Blame GGG and His Corner For The Outcome, Not Golden Boy

    0
    971

     

    Julio Garcia

    Boxing fans are a hard group to please. Whenever a fight goes down people are quick to take sides and the second things don’t go their way they scream like banshees in the night. Such is the case with the result of the mega-fight between Gennady Golovkin and Canelo Alvarez.

    On September 15th, these two fighters put on a tremendous show for boxing fans, a year after their first showdown. The fight was close just like their first encounter. Unlike their first fight, there was a victor this time around. That victor was Canelo.

    While fans of GGG (I’m a fan of both fighters) were quick to call a robbery, they ignore the facts from the rematch that they ignored in the first fight. In fact, the difference in the rematch was it was a lot clearer who should have won. Golovkin failed to cut the ring off against Canelo in both fights. While he out-landed him in punches it didn’t count for shit as most were jabs and unlike the amateurs jabs only mean something if it knocks an opponent down or keeps them at bay. Canelo landed the more powerful shots which left its marks on Golovkin’s face. Golovkin failed to land body shots. If you truly fight “Mexican Style” you must put in that work to the body.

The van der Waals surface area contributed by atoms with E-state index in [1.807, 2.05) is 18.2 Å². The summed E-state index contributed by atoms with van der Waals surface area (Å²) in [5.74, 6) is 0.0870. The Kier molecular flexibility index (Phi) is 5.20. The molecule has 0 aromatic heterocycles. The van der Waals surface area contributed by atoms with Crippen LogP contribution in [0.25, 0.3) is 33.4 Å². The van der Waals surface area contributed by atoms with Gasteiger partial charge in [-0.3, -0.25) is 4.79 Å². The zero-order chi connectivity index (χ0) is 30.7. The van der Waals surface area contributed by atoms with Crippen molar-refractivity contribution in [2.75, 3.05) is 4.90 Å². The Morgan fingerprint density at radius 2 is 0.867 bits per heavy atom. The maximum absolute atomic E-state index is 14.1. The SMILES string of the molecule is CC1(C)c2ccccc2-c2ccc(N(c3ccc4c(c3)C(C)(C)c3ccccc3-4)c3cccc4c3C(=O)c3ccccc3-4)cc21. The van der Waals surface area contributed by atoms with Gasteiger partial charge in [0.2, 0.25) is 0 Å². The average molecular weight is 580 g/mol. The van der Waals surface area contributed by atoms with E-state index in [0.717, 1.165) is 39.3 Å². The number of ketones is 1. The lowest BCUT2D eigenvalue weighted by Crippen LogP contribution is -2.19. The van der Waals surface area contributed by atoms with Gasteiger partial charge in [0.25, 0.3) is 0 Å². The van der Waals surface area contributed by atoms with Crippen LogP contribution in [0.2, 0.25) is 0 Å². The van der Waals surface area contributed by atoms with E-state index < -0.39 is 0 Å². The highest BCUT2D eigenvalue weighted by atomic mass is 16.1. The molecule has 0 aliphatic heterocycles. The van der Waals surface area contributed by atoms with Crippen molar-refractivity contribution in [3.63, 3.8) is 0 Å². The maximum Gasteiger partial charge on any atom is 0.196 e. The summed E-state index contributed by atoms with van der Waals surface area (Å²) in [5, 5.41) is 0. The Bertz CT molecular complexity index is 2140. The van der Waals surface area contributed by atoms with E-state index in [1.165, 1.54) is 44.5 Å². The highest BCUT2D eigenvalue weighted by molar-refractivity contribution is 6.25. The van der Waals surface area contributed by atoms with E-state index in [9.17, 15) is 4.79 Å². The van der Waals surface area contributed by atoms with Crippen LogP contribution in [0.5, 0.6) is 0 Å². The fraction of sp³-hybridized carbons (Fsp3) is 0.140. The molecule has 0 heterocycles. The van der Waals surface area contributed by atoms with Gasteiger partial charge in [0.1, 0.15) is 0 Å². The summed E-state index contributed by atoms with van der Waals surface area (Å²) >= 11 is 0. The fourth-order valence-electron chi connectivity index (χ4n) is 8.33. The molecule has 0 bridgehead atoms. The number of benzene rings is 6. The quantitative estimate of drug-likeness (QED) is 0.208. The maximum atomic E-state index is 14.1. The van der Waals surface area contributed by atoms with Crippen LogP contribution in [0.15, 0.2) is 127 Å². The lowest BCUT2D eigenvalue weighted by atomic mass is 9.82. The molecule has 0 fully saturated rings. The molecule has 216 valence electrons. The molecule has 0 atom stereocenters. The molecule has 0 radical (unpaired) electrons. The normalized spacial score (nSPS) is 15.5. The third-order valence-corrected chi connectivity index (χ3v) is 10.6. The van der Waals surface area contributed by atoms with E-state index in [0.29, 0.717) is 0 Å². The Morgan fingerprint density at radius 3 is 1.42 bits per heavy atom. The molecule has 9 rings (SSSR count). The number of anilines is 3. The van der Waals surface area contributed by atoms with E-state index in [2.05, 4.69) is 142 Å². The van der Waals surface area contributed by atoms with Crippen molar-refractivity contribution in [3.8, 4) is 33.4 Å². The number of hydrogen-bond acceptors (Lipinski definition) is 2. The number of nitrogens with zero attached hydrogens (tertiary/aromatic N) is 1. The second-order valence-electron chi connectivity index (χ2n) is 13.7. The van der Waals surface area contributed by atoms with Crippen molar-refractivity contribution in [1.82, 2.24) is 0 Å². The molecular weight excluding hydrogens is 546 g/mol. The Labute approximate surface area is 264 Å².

Golovkin lacked in his ring generalship as well as Canelo pressed forward for most of the fight. Prior to the fight, Golovkin’s trainer Abel Sanchez kept pressing Canelo to come forward in the fight and that ended up biting them in the ass as they had little to no response for what transpired.

    You can cry robbery or foul all day about the outcome but no one from Golden Boy had anything to do with the outcome. That rests mainly on the shoulders of Golovkin for not doing what was needed and his corner for not giving him the right tools/advice before and during the fight. Golovkin’s refusal to fo a post-fight interview shows that he can talk all he wants when he’s destroying opponents but when the tables are turned he turns himself into a “Big Drama Show.”

     

    Julio Garcia